But Blatchford points out that class-size reduction is often compared with initiatives such as one-to-one tutoring, peer mentoring and computer-assisted learning.

These, he says, offer distinctive methods of teaching, whereas reducing class size simply dictates how many pupils will be sitting in a room.

"A fair test ... would need to also take into account what teaching and instruction would be appropriate in classes of different sizes," he says.

There is a view, Blatchford concedes, that reducing class sizes automatically benefits teaching. However, evidence has shown that teachers do not always change their teaching style when faced with fewer pupils.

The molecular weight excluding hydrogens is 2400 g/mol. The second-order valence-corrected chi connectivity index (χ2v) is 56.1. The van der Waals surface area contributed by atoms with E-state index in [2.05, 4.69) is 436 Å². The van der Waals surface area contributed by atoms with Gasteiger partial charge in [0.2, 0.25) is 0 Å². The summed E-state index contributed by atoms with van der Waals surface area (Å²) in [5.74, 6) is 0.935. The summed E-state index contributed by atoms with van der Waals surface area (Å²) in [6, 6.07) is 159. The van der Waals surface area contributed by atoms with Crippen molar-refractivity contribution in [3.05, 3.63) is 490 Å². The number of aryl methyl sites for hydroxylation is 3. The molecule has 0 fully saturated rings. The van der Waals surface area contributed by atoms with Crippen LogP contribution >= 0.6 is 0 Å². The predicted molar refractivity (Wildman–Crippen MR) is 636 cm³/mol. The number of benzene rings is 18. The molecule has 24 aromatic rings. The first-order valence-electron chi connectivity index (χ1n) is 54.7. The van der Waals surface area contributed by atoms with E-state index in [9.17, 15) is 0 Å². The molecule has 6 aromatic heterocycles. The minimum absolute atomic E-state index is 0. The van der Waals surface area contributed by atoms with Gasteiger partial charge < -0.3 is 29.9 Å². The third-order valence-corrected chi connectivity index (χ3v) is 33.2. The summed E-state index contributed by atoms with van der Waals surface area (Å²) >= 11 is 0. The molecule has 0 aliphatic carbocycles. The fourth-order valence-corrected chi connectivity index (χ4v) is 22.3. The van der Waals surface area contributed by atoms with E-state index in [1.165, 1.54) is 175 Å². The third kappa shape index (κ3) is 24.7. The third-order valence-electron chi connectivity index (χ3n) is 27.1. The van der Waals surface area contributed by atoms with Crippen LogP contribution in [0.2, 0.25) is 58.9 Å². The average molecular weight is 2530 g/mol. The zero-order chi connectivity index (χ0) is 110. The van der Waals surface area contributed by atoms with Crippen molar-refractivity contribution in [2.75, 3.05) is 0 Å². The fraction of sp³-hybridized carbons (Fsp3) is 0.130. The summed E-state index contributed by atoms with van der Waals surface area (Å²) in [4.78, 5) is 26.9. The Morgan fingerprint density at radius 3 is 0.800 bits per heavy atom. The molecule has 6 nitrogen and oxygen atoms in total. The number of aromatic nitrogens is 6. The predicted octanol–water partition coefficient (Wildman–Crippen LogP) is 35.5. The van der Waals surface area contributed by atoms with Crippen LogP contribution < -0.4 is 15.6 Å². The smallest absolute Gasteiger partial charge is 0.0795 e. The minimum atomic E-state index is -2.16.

"There is a need for teachers to carefully consider ways in which they ... make the most of having fewer pupils," he says.

"It would be particularly valuable to concentrate on strategies for increased personalised, appropriate instruction ... but (also) to ensure that we do not see all the benefits of smaller classes in terms of increased opportunities for individualised teaching, rather than other pedagogical approaches."

For example, teachers should not neglect collaborative group work simply because they want to concentrate on individualised teaching.

Blatchford concludes: "The benefits of class-size reduction, should it be introduced, are not likely to be maximised without attention to effective teaching in small classes."